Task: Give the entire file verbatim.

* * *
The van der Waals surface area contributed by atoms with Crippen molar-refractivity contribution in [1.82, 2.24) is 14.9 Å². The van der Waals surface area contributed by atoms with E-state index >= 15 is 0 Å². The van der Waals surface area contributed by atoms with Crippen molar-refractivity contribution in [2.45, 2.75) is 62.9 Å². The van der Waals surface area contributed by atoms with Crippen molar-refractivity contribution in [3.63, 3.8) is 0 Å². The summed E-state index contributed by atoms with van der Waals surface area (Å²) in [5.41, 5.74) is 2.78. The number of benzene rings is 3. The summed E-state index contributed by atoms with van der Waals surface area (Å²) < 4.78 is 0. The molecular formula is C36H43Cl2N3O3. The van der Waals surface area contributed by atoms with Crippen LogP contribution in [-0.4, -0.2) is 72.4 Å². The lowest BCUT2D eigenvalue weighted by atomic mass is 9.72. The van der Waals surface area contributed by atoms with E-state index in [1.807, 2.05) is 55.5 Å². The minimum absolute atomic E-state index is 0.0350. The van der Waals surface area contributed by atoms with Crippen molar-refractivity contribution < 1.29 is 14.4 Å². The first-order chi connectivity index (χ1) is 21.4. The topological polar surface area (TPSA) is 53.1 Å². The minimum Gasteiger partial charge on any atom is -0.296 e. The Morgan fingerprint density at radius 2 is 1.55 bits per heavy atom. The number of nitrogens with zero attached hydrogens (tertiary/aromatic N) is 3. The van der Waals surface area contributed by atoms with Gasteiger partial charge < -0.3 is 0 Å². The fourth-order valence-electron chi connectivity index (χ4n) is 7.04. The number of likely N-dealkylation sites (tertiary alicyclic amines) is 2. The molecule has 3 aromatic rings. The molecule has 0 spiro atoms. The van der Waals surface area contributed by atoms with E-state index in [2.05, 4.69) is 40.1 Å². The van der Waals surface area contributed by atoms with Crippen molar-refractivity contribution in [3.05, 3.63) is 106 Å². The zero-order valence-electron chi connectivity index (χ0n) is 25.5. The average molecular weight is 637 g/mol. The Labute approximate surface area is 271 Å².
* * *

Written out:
The van der Waals surface area contributed by atoms with Crippen molar-refractivity contribution in [1.82, 2.24) is 14.9 Å². The van der Waals surface area contributed by atoms with E-state index >= 15 is 0 Å². The van der Waals surface area contributed by atoms with Crippen molar-refractivity contribution in [2.45, 2.75) is 62.9 Å². The van der Waals surface area contributed by atoms with Crippen molar-refractivity contribution in [3.63, 3.8) is 0 Å². The summed E-state index contributed by atoms with van der Waals surface area (Å²) in [5.41, 5.74) is 2.78. The number of benzene rings is 3. The summed E-state index contributed by atoms with van der Waals surface area (Å²) < 4.78 is 0. The molecular formula is C36H43Cl2N3O3. The van der Waals surface area contributed by atoms with Crippen LogP contribution in [-0.4, -0.2) is 72.4 Å². The lowest BCUT2D eigenvalue weighted by atomic mass is 9.72. The van der Waals surface area contributed by atoms with E-state index in [1.807, 2.05) is 55.5 Å². The minimum absolute atomic E-state index is 0.0350. The van der Waals surface area contributed by atoms with Crippen molar-refractivity contribution < 1.29 is 14.4 Å². The first-order chi connectivity index (χ1) is 21.4. The topological polar surface area (TPSA) is 53.1 Å². The minimum Gasteiger partial charge on any atom is -0.296 e. The Morgan fingerprint density at radius 2 is 1.55 bits per heavy atom. The number of nitrogens with zero attached hydrogens (tertiary/aromatic N) is 3. The van der Waals surface area contributed by atoms with Gasteiger partial charge < -0.3 is 0 Å². The fourth-order valence-electron chi connectivity index (χ4n) is 7.04. The number of likely N-dealkylation sites (tertiary alicyclic amines) is 2. The molecule has 3 aromatic rings. The molecule has 0 spiro atoms. The van der Waals surface area contributed by atoms with E-state index in [2.05, 4.69) is 40.1 Å². The van der Waals surface area contributed by atoms with Crippen molar-refractivity contribution in [3.05, 3.63) is 106 Å². The zero-order valence-electron chi connectivity index (χ0n) is 25.5. The average molecular weight is 637 g/mol. The Labute approximate surface area is 271 Å².